The first three-hand Chronoris model was the Chronoris Date. This 39-mm watch is water-resistant to 100 m (10 bar, 328 ft) and comes with five different band options: stainless steel, rubber, NATO, and black or brown leather. What's more, you can also choose from a black or gray dial.
Oris equips each date model with the automatic caliber 733, which is based on the Sellita SW 200-1. This movement powers the central set of hands for the hours, minutes, and seconds, as well as the date display at 3 o'clock. There's also a distinctive inner ring that you can rotate to measure intervals of a minute or less. This function is operated using the additional crown. The inner ring's zero marker, the second hand, and the index tips add a burst of bright red to the version with a black dial. Furthermore, the hands and indices glow in the dark.
The case of the black edition is mounted on a dark brown leather strap or stainless steel bracelet. It sells for roughly 1,400 USD new, with official list prices of 1,550 and 1,750 euros, depending on the band (approx. 1,700 and 2,000 USD). Like the black model, its gray counterpart also has colorful accents, but in orange instead of red. Prices for a new watch on a stainless steel bracelet sit around 1,500 USD, while the version on a NATO strap demands some 1,300 USD. These two models have official list prices of 1,750 and 1,550 euros, respectively (approx. 1,900 and 1,700 USD).
Founded in the Swiss town of Hölstein in 1904, Oris originally specialized in the production of pocket watches. They began making wristwatches in 1925 by outfitting pocket watches with lugs and leather straps. In 1938, Oris introduced the very first Big Crown with a pointer date. That same year, they also opened their own dial and escapement factory. Their first automatic caliber followed in 1952. Known as the 601, this movement also features a power reserve indicator. The company eventually released their first diving watch with a rotatable bezel, a depth rating of 100 m (10 bar, 328 ft), and luminous indices in 1965.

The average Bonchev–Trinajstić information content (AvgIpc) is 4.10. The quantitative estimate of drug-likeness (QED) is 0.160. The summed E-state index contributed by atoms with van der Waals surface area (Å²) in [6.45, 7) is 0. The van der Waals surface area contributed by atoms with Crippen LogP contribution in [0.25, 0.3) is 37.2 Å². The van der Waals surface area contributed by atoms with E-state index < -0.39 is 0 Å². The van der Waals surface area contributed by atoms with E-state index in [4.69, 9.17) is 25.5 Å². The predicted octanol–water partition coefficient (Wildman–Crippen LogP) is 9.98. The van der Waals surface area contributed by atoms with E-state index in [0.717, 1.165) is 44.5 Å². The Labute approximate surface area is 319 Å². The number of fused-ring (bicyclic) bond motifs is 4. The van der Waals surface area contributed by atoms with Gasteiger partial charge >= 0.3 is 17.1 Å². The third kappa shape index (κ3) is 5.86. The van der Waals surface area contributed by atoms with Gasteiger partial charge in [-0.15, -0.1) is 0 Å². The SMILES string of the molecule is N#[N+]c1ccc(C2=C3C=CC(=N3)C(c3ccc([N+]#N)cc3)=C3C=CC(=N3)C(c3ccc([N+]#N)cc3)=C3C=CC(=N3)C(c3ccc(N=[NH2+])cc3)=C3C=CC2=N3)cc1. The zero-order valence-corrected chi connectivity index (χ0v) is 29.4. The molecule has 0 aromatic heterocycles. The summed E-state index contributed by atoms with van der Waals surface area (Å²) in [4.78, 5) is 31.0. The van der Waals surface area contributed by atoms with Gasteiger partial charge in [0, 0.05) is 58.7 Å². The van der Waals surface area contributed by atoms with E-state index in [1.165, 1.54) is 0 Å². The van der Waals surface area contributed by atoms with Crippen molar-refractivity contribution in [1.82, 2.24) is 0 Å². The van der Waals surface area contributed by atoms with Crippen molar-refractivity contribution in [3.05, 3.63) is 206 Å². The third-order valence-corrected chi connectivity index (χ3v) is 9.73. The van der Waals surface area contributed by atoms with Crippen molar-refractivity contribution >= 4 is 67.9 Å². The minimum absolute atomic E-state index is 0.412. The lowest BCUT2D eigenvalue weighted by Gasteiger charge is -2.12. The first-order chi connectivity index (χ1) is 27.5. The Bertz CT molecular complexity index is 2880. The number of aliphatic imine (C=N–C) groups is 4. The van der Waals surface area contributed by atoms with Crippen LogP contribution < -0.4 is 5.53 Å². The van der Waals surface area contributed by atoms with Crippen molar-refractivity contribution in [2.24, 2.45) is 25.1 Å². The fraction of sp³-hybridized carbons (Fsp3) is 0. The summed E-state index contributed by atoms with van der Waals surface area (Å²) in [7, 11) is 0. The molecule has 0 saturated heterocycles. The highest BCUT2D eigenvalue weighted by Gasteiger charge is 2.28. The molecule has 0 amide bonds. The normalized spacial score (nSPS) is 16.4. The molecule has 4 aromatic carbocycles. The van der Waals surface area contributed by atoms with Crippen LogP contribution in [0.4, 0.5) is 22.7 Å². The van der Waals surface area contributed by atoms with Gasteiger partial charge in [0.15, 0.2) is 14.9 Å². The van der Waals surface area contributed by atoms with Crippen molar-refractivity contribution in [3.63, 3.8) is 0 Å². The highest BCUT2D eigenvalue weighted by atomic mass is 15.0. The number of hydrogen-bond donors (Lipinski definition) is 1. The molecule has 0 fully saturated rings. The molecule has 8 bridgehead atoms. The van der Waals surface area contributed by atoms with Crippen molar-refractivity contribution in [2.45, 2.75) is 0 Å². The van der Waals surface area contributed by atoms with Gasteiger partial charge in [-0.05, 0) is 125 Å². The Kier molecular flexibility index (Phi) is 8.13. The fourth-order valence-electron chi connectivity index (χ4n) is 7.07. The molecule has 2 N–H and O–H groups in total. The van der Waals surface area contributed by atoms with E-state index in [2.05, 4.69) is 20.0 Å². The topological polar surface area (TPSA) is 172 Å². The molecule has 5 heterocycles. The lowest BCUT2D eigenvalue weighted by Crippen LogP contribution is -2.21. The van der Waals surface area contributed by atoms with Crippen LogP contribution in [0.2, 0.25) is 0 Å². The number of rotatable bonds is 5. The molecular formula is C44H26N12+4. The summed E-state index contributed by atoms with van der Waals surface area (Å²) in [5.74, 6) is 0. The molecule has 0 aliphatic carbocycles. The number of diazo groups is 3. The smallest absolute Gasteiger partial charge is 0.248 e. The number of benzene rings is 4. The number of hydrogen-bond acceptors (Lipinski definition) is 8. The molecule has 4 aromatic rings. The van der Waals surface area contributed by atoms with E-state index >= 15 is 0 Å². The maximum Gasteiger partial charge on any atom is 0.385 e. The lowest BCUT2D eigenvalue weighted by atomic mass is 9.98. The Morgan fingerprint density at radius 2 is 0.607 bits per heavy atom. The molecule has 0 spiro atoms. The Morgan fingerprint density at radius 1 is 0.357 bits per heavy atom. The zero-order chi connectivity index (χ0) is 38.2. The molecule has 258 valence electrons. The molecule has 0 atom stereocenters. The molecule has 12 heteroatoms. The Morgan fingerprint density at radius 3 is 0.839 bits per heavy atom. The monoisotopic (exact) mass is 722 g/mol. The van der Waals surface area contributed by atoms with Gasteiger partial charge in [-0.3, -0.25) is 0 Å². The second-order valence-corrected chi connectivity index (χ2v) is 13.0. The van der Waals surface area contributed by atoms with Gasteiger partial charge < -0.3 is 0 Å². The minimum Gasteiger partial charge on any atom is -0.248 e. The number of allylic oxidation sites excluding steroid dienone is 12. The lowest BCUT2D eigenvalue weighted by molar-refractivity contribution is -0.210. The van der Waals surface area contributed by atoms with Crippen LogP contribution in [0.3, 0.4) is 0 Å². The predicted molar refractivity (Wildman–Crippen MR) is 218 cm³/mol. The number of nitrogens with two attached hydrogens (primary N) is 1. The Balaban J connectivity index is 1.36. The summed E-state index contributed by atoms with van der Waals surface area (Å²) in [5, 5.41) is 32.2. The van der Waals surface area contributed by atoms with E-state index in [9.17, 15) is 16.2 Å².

As a result of the quartz crisis, their workforce fell dramatically from 900 to only a few dozen in 1970. Switzerland's largest Watch Group and precursor to the modern Swatch Group, ASUAG (Allgemeine Schweizer Uhrenindustrie AG), acquired the company that same year. Ulrich W. Herzog and Rolf Portmann bought the ailing company from ASUAG in 1982. In 1984, they righted the ship with the re-release of the Big Crown Pointer Date and have been heading in the right direction ever since.
Oris expanded its catalog by a number of collections throughout the 1990s and 2000s. New additions from this era include the Aquis, Artelier, and Divers.
Oris began making their own calibers in 2014, beginning with the caliber 110. Each new movement has built upon that original caliber.
Some changes took place at the executive level in 2016. Ulrich W. Herzog remains the vice president and now receives support from co-CEOs Claudine Gertiser-Herzog and Rolf Studer.